Cover Stories: A Song for Bijou

bijouJosh Farrar's latest novel, a Middle Grade called A Song for Bijouhas a lovely cover that conveys a lot in one image. Here's Josh to talk about how it came to be:

"A Song for Bijou is a multicultural middle-grade romance, so I knew I wanted Alex and Bijou, the protagonists who share narrator duties in the story, to each be featured prominently.

"I was consulted throughout the process. I didn't have super-specific images of the characters in mind - except for Bijou's hairstyle, which is described in detail in the opening paragraphs of Bijou, but I wanted them to likeable, approachable, and no more sophisticated than their tween selves would be in real life.

"It took us a couple of tries to get there - the designer tried a couple iterations of a collage concept, but we didn't get any traction with it - but I absolutely loved the final version!

"As with most writers, my contract grants what is called 'cover consultation,' which means that editorial and marketing are encouraged to seek my input and to hear me out. (This is opposed to the much rarer 'cover approval,' which means that the author has to approve of the final version 100%.) My editor at Bloomsbury, Mary Kate Castellani, went to great lengths to include me in the design process. I have no idea how I compare to other authors in terms of the amount of input I give, but I love illustration and design, and it's fun to be involved in making those decisions.

"I wouldn't say that every single one of my suggestions was implemented, but that I was definitely treated with respect as a collaborator throughout the process, and the fact that I was but one of several people offering input was absolutely a good thing for the cover design. Whereas I've written just two books, my editor and designer have worked on dozens. They know what works, and what doesn't.

bijou original"The cover began as a photo collage, and ended as an illustration somewhat influenced by the poster for the film, Moonrise Kingdom. When the second iteration of the photo collage failed to excite the overall team, we all kind of converged on the idea that an illustration was the next logical direction. My editor sent me examples of several illustrators whose work they thought was good, and I picked 2-3 of those as favorites.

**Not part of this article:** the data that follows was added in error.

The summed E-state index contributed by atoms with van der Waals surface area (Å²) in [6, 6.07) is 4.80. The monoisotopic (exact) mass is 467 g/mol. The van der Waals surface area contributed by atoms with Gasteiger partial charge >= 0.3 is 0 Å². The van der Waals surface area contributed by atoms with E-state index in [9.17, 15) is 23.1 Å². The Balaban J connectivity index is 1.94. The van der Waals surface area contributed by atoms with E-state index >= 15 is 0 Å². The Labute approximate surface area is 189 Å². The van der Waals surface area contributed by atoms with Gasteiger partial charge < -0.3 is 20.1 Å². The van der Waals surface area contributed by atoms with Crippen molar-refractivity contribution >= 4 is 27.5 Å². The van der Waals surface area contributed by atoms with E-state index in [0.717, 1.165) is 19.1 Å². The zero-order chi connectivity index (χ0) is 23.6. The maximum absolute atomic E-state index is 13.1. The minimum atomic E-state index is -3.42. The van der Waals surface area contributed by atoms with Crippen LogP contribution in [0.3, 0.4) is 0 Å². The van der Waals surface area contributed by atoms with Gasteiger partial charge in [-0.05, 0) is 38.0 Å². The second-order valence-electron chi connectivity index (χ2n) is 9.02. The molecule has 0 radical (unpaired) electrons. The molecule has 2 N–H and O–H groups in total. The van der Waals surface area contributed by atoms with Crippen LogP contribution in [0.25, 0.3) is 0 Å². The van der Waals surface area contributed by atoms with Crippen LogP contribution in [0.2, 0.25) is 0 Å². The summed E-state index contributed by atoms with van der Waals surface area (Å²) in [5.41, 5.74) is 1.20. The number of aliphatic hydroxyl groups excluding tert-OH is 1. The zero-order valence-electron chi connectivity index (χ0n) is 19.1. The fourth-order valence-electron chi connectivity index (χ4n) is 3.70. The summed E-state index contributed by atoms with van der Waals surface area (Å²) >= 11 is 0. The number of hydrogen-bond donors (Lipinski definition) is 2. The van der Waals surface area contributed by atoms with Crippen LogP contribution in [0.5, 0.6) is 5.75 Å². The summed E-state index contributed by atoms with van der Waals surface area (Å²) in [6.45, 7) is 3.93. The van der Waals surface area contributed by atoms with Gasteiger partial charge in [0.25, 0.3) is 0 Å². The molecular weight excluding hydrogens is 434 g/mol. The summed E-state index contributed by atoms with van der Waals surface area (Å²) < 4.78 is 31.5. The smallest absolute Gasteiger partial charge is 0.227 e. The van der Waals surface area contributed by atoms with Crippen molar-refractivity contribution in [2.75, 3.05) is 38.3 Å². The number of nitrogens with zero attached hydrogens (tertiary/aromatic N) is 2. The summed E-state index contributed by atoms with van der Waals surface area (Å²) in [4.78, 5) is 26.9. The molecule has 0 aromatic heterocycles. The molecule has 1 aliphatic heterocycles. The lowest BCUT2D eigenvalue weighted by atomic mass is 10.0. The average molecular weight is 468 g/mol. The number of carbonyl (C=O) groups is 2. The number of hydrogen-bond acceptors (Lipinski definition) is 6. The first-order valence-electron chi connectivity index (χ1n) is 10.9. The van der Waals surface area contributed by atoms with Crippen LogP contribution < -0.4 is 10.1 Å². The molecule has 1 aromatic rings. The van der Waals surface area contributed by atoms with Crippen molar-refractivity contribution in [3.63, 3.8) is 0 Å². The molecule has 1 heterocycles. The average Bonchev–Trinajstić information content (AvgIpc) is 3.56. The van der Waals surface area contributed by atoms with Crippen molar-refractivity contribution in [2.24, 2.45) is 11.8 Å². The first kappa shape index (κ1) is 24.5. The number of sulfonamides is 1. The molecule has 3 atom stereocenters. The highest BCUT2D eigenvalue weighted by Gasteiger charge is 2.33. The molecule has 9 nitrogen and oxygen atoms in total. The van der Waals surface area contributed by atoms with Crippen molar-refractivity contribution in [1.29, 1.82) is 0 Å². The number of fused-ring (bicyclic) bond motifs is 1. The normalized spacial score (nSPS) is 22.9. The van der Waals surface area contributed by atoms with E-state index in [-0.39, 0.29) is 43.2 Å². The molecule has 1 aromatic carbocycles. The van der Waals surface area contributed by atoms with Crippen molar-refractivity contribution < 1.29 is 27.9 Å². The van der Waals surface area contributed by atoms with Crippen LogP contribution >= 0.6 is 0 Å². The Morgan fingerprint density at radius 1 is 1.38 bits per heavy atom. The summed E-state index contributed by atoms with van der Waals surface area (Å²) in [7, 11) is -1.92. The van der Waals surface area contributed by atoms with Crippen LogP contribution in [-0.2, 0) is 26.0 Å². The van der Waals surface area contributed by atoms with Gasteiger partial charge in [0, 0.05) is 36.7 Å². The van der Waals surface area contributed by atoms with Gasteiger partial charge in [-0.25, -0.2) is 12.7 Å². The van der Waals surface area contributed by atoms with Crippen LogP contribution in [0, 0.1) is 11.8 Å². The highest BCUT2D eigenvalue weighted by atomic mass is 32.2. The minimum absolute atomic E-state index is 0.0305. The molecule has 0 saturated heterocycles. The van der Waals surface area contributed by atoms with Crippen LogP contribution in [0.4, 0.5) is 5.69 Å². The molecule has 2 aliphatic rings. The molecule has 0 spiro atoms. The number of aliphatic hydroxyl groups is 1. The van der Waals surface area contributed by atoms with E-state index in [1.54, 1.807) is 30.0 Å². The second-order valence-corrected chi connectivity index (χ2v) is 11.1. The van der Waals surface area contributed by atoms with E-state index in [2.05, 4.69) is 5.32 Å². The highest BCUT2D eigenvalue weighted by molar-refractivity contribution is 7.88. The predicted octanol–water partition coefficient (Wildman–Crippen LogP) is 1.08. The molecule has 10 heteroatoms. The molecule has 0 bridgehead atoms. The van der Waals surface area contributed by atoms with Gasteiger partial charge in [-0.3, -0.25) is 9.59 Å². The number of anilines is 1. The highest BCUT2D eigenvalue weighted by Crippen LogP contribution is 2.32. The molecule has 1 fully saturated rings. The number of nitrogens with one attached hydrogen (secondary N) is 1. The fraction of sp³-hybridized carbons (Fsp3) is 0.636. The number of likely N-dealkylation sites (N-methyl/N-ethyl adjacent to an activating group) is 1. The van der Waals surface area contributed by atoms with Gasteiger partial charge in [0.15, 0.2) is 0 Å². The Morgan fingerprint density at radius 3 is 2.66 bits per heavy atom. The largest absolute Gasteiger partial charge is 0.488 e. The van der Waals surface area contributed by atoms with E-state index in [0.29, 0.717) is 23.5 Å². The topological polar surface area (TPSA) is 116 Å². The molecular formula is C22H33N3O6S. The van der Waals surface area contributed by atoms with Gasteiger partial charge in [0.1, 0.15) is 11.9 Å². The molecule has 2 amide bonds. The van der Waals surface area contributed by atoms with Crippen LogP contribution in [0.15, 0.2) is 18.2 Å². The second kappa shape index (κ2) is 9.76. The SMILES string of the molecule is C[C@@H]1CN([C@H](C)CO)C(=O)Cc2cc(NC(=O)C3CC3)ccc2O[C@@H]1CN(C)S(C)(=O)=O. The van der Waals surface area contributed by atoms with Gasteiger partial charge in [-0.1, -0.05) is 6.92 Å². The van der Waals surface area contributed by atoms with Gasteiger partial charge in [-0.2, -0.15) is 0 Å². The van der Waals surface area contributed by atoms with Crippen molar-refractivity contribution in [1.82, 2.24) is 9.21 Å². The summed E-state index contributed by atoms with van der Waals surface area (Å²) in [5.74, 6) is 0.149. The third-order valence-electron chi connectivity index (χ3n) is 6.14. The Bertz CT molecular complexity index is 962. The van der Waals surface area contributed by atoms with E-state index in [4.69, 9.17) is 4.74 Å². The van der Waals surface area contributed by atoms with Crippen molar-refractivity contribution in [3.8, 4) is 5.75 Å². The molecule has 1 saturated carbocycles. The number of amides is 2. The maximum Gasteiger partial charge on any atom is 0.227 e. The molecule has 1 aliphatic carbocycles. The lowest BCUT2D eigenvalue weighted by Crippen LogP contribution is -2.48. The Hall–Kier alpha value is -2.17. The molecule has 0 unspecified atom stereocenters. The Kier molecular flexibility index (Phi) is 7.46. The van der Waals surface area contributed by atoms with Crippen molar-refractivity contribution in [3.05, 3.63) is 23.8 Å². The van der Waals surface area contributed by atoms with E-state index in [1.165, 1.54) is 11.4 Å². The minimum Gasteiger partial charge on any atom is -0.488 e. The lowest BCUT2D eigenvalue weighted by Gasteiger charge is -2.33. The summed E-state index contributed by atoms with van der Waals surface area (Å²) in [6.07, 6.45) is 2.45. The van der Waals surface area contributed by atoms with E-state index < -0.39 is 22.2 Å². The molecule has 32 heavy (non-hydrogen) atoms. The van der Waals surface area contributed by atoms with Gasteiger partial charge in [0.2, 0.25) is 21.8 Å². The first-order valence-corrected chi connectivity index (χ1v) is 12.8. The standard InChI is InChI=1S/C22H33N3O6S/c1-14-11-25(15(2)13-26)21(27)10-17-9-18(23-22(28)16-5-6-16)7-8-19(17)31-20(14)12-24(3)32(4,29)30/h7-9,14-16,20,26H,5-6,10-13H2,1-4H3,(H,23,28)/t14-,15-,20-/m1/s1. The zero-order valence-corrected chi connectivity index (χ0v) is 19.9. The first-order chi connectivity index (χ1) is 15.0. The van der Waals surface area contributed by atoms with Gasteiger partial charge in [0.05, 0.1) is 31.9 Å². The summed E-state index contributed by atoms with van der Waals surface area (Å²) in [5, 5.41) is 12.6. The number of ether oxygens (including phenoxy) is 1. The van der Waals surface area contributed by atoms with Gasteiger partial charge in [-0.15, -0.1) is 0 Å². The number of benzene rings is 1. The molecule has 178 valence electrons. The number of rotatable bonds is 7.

"One of them, Erin McGuire, nailed the cover concept on the first try. In fact, the very first drawing she submitted (right) was quite close to final illustration. She understood instinctively what she needed to do.

"If a book has a plot of any originality, finding the perfect stock photo is like searching for the needle in the proverbial haystack. My first book, Rules to Rock Bywas about a 12-year-old, half-Dominican girl in Providence, RI who plays the bass and wants to start a band. Try finding a 12-year-old, half-Latina girl playing a bass! It's not easy, and the initial cover-design attempts weren't cutting it. I was thrilled when my editor gave me the go-ahead to find my own model and photographer. My wife, Tayef, and I were already involved in shooting a book trailer for Rules, so we had a photographer come in and shoot a bunch of stills of the actress who played Annabelle, the main character. The people at Bloomsbury loved the photos, reimbursed the photographer, and used their favorite for the final book design.

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"Not until I actually saw the cover on the final, bound book (above) did I realize how nicely the cover design complemented the novel. A Song for Bijou's narration is split between Alex and Bijou, the two characters depicted on the cover, and the designer did a very nice job of re-purposing the main illustration twice to reinforce the relationship between the cover art and the story told inside. On the back cover, the same illustration is shown, but only from the waist down. And below each character's feet is a sample of the prose written from each character's point of view. Finally, the spine of the cover shows only each character's face, virtually gazing at one another from across the divide of the title. I thought this was a sweet visual metaphor for the distance Alex and Bijou must travel in order to find one another."

Thanks, Josh! I love the colors on this jacket, and the emotion between the characters is spot-on. What do you guys think?